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The White House

Government Data Breach Looks A Lot Like Past Chinese Hacks

A breach at the U.S. Office of Personnel Management is alleged to be the work of state-sponsored actors in China, and the patterns support that claim.

By Evan Thomas | June 5, 2015

An April cyberattack at the Office of Personnel Management could have affected records for as many as 4 million current and former government employees.

"It's thought they gained access in December, but it wasn't until April that the breach was discovered, and senior officials in Washington are pointing the finger of blame at China," Sky News reported.

"Sources are telling us is a massive Chinese hack of U.S. government computers," NBC reported.

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"U.S. officials speaking to us on condition of anonymity say that Chinese hackers — they allege they were indeed from China, believed to be linked to the Chinese government — got into the computers of the U.S. Office of Personnel Management," Bloomberg reported.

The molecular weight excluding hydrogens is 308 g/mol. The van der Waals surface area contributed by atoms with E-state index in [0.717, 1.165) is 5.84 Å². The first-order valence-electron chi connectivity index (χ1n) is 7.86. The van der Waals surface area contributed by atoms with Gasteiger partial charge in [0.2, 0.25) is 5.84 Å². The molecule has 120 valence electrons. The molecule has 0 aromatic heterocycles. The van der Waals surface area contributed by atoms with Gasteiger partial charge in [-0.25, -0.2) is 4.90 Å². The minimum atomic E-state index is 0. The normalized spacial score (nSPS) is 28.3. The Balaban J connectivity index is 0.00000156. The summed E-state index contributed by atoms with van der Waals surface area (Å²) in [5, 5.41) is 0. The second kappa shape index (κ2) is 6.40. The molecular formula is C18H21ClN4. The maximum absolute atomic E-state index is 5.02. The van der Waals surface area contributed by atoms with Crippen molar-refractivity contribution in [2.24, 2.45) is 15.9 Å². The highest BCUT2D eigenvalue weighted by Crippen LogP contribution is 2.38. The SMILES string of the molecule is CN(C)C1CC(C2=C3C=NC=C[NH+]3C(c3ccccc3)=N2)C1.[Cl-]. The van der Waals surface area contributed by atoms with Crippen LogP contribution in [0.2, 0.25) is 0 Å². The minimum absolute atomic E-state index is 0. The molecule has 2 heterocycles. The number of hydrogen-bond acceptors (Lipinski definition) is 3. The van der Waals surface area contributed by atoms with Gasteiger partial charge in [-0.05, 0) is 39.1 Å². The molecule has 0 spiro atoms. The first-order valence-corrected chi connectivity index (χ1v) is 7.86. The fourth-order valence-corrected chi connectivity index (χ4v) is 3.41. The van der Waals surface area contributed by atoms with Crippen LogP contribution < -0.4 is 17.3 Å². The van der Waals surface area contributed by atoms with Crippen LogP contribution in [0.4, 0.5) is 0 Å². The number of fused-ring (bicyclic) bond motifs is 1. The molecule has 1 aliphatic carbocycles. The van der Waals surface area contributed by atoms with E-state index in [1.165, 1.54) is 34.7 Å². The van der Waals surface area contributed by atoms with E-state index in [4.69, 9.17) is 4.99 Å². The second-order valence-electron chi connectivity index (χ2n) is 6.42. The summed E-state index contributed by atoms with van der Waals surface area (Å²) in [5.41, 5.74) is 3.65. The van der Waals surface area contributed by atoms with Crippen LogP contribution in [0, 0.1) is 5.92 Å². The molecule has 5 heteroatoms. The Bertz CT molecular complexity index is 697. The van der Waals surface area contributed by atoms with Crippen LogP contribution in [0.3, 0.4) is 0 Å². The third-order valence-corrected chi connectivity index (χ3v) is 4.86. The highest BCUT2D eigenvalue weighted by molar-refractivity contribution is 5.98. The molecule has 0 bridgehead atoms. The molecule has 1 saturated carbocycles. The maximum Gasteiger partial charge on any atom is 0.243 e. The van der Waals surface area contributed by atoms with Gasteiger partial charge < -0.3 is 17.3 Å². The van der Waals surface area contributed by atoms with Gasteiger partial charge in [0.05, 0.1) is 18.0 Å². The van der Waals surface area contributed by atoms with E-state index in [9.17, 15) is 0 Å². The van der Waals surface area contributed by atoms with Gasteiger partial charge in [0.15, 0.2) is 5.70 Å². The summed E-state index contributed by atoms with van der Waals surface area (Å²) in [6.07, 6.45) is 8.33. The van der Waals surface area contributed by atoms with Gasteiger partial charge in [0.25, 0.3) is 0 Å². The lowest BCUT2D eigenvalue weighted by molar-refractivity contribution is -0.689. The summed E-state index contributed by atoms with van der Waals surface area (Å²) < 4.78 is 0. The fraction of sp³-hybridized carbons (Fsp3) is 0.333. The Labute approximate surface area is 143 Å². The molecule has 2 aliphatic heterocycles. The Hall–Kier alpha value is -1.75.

While the government has not placed official blame yet, researchers say whoever was responsible used familiar tools and methods.

Security firm iSight says the attack bore hallmarks of the one Anthem health insurance suffered in February, which was also pinned on state-sponsored actors in China. (Video via NBC)

Researchers suspect attackers gained access to the OPM the same way they did Anthem and Premera insurers: by setting up false websites "to trick employees at the three organizations to let hackers inside the systems."

But China has denied such allegations, pointing out international attacks are difficult to track and identify. A Chinese Embassy spokesperson warned, "Jumping to conclusions and making hypothetical accusation(s) is not responsible and counterproductive." (Video via RT)

The incident is unlikely to shore up the U.S.' rocky relationship with China's cyberwarfare division.

U.S. officials implicated China in a lesser breach at the OPM less than a year ago.

And last year, the Justice Department indicted five Chinese military officials for their roles in industrial espionage, which, according to The New York Times, effectively stalled U.S.-China relations on cybersecurity. (Video via C-SPAN)

"For the past three years, Mr. Obama has been trying to move the subject of cyberattacks to the center of the American-Chinese relationship."

The latest in a recurring U.S.-China Strategic and Economic Dialogue is scheduled for later in June, where cybersecurity is expected to be a hot topic of discussion.

In the meantime, the OPM says it will offer credit monitoring and identity theft protection to affected employees.

This video includes images from The White House.

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